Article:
When Gaggan Anand opened his progressive Indian restaurant Gaggan in 2010 he told me his ambition was to have the best Indian restaurant on the planet. His top 20 spot in this year’s World’s Best Restaurant Awards shows he’s on course. “Now I just want to be the World’s Best Restaurant. In any category,” he says.
Standing in the tiny display kitchen, with a window overlooking the restaurant, the chef is showing me the process for Foie Gras with Onion Baguette, one the tiny plates that make up his famous tasting menus. He puts slices of foie gras into plastic bags with pinches of salt, pepper and sugar, and a splash of almond liqueur, and puts the bags into a vacuum machine. The alcohol bubbles almost immediately, because vacuuming lowers its boiling point.
“The air is sucked out of the pores in the meat, and the alcohol goes in,” Gaggan says. “It gives a buttery texture.” Then he sets it in a sous vide bath at 63 degrees for ten minutes, “to cook and tenderise”.
Meanwhile, he lays chopped hazelnuts into the base of a frying pan to roast, and in another pan 125 grams of sugar sprinkled with ground cardamom onto a low heat. The sugar bubbles, getting thicker and stickier and golden brown. Gaggan adds the hazelnut and stirs. “I’m making a praline, basically,” he says, putting the mix in a baking tray and flattening it out to cool.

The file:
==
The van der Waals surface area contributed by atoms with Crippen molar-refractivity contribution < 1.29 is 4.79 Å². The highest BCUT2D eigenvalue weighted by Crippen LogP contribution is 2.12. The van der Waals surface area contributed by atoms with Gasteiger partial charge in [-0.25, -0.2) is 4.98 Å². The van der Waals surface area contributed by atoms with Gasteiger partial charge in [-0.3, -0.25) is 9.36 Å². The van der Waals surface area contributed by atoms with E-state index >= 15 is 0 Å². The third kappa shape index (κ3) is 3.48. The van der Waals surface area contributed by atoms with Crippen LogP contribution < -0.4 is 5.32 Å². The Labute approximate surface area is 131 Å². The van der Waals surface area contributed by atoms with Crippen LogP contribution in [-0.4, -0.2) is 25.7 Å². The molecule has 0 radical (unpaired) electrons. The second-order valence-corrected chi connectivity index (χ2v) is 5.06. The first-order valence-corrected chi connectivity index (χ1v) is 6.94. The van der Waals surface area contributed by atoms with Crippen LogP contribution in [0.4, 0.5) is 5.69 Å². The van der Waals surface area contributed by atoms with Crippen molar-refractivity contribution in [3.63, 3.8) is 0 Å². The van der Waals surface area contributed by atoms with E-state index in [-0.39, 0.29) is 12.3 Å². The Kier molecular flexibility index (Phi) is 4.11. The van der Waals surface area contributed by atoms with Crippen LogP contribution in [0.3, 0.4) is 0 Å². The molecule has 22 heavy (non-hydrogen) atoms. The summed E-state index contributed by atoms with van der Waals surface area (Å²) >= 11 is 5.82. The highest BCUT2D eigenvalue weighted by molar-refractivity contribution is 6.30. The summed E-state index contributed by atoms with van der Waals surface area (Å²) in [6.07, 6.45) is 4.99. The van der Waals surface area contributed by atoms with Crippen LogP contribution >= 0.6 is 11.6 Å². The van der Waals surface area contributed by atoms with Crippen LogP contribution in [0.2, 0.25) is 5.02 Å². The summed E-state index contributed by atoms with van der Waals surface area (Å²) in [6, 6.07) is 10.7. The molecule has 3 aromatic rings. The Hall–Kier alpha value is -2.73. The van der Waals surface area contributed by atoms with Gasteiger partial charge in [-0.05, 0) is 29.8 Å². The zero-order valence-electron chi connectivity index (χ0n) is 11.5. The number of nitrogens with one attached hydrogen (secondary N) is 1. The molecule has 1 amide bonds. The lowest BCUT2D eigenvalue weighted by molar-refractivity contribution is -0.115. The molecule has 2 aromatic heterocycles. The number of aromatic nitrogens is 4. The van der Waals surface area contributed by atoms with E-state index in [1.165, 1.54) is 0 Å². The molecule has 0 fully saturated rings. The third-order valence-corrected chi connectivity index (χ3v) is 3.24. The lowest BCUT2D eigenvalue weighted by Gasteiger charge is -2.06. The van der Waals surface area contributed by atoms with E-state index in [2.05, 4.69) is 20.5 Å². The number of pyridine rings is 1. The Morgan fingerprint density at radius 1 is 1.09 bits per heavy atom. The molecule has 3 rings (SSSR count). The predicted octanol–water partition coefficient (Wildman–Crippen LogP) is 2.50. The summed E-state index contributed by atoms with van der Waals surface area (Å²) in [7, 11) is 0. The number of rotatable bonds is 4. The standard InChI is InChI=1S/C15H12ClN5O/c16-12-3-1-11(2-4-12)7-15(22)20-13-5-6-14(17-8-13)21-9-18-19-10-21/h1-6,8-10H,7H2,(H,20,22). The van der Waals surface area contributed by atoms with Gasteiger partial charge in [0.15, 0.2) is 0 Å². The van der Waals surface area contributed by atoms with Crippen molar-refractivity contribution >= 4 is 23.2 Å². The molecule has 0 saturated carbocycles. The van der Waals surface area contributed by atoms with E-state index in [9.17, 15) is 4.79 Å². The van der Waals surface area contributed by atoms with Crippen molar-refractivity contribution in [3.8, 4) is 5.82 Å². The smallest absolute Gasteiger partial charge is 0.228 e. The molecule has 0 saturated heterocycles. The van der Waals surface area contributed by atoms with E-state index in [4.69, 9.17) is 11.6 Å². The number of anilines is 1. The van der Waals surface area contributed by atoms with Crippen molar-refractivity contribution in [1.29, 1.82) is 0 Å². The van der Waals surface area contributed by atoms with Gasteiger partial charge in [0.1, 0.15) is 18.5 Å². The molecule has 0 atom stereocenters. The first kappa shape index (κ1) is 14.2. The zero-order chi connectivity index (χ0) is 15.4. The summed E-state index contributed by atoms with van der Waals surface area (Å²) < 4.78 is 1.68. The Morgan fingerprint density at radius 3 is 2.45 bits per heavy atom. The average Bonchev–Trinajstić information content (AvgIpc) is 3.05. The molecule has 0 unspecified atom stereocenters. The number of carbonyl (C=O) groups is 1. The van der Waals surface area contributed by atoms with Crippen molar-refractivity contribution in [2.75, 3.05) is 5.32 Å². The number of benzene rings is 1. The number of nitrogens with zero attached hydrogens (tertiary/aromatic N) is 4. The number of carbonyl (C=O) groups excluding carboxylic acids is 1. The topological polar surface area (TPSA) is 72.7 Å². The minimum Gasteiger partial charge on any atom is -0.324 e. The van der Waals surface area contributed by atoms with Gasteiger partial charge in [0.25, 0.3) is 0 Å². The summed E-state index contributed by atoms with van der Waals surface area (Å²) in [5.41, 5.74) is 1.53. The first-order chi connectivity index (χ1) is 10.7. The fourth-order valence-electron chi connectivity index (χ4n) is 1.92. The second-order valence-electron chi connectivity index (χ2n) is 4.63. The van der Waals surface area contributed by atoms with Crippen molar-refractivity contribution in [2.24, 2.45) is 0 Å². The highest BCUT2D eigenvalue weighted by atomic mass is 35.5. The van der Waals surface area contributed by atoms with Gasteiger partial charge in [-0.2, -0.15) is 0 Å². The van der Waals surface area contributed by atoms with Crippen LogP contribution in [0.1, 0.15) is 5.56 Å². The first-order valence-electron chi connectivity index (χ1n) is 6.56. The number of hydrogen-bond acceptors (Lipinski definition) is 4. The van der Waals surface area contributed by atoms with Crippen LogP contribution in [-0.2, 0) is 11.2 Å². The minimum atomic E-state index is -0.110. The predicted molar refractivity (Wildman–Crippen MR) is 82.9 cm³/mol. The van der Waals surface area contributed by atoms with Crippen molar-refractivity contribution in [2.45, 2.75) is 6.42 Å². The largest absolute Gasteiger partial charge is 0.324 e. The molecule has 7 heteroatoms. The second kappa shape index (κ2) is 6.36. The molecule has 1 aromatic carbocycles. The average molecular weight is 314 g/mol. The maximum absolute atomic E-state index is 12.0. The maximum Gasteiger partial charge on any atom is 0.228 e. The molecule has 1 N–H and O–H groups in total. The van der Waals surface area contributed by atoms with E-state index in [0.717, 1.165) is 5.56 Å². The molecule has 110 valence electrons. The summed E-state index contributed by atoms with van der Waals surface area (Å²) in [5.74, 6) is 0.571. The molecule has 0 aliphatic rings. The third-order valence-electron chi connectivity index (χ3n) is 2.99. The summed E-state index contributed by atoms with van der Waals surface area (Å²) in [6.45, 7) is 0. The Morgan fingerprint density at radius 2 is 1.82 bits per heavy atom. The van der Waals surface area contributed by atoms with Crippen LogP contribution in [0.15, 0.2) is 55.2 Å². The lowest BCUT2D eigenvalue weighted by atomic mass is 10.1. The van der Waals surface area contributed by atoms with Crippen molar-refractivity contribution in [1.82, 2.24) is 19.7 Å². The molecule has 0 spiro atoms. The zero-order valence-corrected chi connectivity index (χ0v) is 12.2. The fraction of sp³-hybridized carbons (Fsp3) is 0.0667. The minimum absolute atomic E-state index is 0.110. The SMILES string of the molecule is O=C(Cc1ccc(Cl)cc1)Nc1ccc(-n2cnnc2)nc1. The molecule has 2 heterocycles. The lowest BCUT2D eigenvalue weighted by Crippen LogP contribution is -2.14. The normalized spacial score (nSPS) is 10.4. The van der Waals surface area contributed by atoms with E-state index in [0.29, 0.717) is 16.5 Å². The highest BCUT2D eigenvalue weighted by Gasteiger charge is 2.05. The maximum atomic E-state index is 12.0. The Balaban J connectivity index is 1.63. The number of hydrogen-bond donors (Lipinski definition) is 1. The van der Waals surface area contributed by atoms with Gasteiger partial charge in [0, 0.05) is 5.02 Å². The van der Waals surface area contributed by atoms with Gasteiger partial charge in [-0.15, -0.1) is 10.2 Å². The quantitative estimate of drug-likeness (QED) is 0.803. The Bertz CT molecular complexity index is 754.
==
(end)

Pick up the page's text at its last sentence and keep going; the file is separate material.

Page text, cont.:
Next, the chef mashes the now-cooked foie gras and feeds it into a blender with 150 grams of fresh cream. “It’s a thermal mixer,” he says, “which cooks and mixes at the same time. It doesn’t split as it blends in and it doesn’t burn”. He sets the time, spin speed and temperature, adds a touch of salt (“for the cream”) and later a pinch of cardamom. After four minutes Gaggan pours the mix through a strainer, and then into a siphon and charges it with gas, so it becomes like a whipping cream.
The baguette fingers are already made: of water, onion juice and a seaweed-based gel called metil. “We whip it until it has the strength to hold air, into a kind of meringue foam,” he explains. “Then we dehydrate it for two days.” The finished product – smooth and crumbly – shatters to dust with the tiniest squeeze of your hand.
To serve, Gaggan forms a kind of mini hot dog, piping the foie gras, with onion chutney and the praline – now crushed to a powder – between slices of onion bread.
Enjoyed in the summer house ambiance of the restaurant, the dish illustrates the complexity that goes into the tiniest details on these menus.
World renown has not changed Gaggan – he remains a gregarious and refreshingly down to earth guy for one so high on the ladder – but it will change the restaurant, for sure. Book now while you can still get a seat.
68/1 Soi Langsuan | 02-652-1700 | eatatgaggan.com | 6pm-11pm